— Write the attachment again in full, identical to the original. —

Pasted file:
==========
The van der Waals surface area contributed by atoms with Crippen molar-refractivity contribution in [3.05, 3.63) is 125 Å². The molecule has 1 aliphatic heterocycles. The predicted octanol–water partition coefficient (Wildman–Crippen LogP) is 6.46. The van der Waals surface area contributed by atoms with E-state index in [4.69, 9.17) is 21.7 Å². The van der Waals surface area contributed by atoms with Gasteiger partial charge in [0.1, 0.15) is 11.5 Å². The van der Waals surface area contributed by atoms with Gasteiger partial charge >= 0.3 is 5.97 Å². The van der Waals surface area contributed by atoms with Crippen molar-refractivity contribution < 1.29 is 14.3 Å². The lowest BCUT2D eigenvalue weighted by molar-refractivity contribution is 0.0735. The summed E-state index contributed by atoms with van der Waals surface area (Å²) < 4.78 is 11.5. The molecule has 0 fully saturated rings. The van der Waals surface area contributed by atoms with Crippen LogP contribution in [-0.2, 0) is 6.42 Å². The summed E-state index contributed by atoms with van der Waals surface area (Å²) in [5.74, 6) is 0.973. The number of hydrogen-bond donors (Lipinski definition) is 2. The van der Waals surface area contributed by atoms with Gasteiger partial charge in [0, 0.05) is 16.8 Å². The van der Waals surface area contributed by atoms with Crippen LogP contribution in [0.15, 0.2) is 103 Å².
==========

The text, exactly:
The van der Waals surface area contributed by atoms with Crippen molar-refractivity contribution in [3.05, 3.63) is 125 Å². The molecule has 1 aliphatic heterocycles. The predicted octanol–water partition coefficient (Wildman–Crippen LogP) is 6.46. The van der Waals surface area contributed by atoms with E-state index in [4.69, 9.17) is 21.7 Å². The van der Waals surface area contributed by atoms with Gasteiger partial charge in [0.1, 0.15) is 11.5 Å². The van der Waals surface area contributed by atoms with Gasteiger partial charge >= 0.3 is 5.97 Å². The van der Waals surface area contributed by atoms with Crippen molar-refractivity contribution < 1.29 is 14.3 Å². The lowest BCUT2D eigenvalue weighted by molar-refractivity contribution is 0.0735. The summed E-state index contributed by atoms with van der Waals surface area (Å²) < 4.78 is 11.5. The molecule has 0 fully saturated rings. The van der Waals surface area contributed by atoms with Crippen LogP contribution in [-0.2, 0) is 6.42 Å². The summed E-state index contributed by atoms with van der Waals surface area (Å²) in [5.74, 6) is 0.973. The number of hydrogen-bond donors (Lipinski definition) is 2. The van der Waals surface area contributed by atoms with Gasteiger partial charge in [0, 0.05) is 16.8 Å². The van der Waals surface area contributed by atoms with Crippen LogP contribution in [0.15, 0.2) is 103 Å².